Budget cutting round 1: Middle School restructuring

As part of its efforts to meet the expected deficits over the next two years, the AAPS launched an initiative to restructure the middle school program and curriculum so as to find about $2 million in cost savings. They started with the middle schools because they have the highest cost of operation per student. Cutting funding from programs that do not have a lot of leeway is never a desirable thing, but it is clear that the district will be under a lot of budget pressure for some time to come.

The question is, are the current proposals the best solution under the circumstances? Are other ideas on the table? Will these budget savings, however they are achieved, be the end of the cutting, or will we need to do this over and over? The process has gotten only moderate public attention, but key decisions will be made very soon that will affect the workings of our middle schools for years to come. Please join us in discussing the current proposals and the broader question of how to cut funds without gutting our schools’ programs.

MS-res-slides021407.pdf545.07 KB

Middle School Program - which curriculum will be offered?

What will be the long-term fall-out from the restructuring of the Middle Schools? If we see a net decline in the overall enrollment in foreign languages, or if we see less exposure to foreign languages at earlier grade levels, then we have a serious problem. One indicator of a good program is early exposure to second language learning, and a high percentage of students enrolled in such experiences. This correlates to better SAT and ACT scores, and better university admission rates.

The best possible experience is that our children be exposed to the study of languages like French, German, Hebrew, Latin, and Russian at the earliest possible ages.

- Andy Smith

I am a taxpayer, voter, teacher, parent, and alumnus (PHS ’81).


Smaller class sizes?

Please also check out the related topic on the tradeoffs between smaller class sizes and other middle-school specific features:


Middle School Restructuring

The elementary and high school staffs aren’t as aware of the issues, nor is the parent community, so might not know how to vote on the upcoming proposal to “restructure” middle school. The thing they hear is that teacher contact time in the middle school increases a full 40 minutes, but we always had less “official” contact time because we maintain 2 periods of “unassigned time,” what are often called “planning periods.” Many teachers at the other levels likely view this as inequitable, so may feel it is fair that middle school teachers may now have more contact time, and vote for the proposal without recognizing the larger effects.

The overall needs of our students are much different at the middle school level. As a middle school teacher, we have the same number of students as a high school teacher, but those students have the needs they still had as elementary school students. Losing academic teaming, an elective hour, and block schedule are all very detrimental to what we know first-hand are the ways that adolescents learn. There is much concern over class size, but I can tell you that as a teacher, I can be much more effective working with a few more faces in my classroom than I can teaching a curriculum/grade level/subject I’ve never taught before with 150 students coming in and out every single day.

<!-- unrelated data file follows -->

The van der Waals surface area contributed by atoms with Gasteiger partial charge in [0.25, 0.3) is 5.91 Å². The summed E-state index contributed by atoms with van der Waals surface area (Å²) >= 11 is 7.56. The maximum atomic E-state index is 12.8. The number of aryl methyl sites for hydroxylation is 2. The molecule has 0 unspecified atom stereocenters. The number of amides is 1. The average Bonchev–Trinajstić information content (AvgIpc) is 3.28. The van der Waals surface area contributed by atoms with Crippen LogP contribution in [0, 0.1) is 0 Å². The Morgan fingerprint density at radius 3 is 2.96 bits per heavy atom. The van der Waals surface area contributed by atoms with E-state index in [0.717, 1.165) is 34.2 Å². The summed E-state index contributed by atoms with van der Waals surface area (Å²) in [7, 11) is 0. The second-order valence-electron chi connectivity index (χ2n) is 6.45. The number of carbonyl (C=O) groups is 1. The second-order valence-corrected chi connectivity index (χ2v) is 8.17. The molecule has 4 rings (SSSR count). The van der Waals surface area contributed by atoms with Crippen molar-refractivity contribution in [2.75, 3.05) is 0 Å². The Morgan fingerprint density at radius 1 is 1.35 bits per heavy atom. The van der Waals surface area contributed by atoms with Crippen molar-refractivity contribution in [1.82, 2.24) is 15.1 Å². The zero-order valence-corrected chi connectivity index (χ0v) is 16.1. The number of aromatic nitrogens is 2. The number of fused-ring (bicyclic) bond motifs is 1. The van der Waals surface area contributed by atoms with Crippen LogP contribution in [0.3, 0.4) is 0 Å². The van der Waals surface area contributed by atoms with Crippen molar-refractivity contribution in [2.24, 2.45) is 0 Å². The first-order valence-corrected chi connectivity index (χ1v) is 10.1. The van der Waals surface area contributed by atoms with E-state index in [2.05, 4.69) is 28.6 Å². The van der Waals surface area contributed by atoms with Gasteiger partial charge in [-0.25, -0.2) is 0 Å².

I’m not sure what can be done to stop this from happening. The biggest issue is not enough state funding, and your group is fighting that battle, which I applaud and hope others will get word of and join the fight! On the district level, the word needs to get out to other parents, and the district needs to be aware of the mounting concerns of the community. One forum for this is the Middle School restructuring website:


In closing, I know that we must sadly continue to make sacrifices in public education, and I just hope each year to do so with the least disruption to the program we offer our students. My opinions on this plan to restructure middle school come from feeling that teachers can sacrifice class size to maintain the program we know is successful for the adolescents that we teach.


Some key changes

Here are some key changes made by the new MS recommendations, as taken from the presentation given to the school board in mid-February:

  • “The priority for teaming is in the 6th grade…” Teaming – having the same group of kids stay together across different subject classes – is an element of the middle school structure designed to soften the transition from an elementary school structure and head off potential problems that a shift to a departmentally-organized school can cause. The MS panel evidently has made a compromise, keeping teams for 6th grade but dropping them for 7th and 8th. They say as much in the line “6th grade may look different from 7th/8th grade.”
  • “The number of elective hours reduced from 3 to 2” retaining “traditional” electives such as art, foreign language, instrumental and vocal music, computers, etc.
  • “Eliminate academic elective courses” such as “Michigan Forests,” “Animals Galore,” etc.
  • “Eliminate the 6th grade course ‘Writing in the Content Area’”
  • The “advisory/activity” period would be “redefined.”

more info on MS restructuring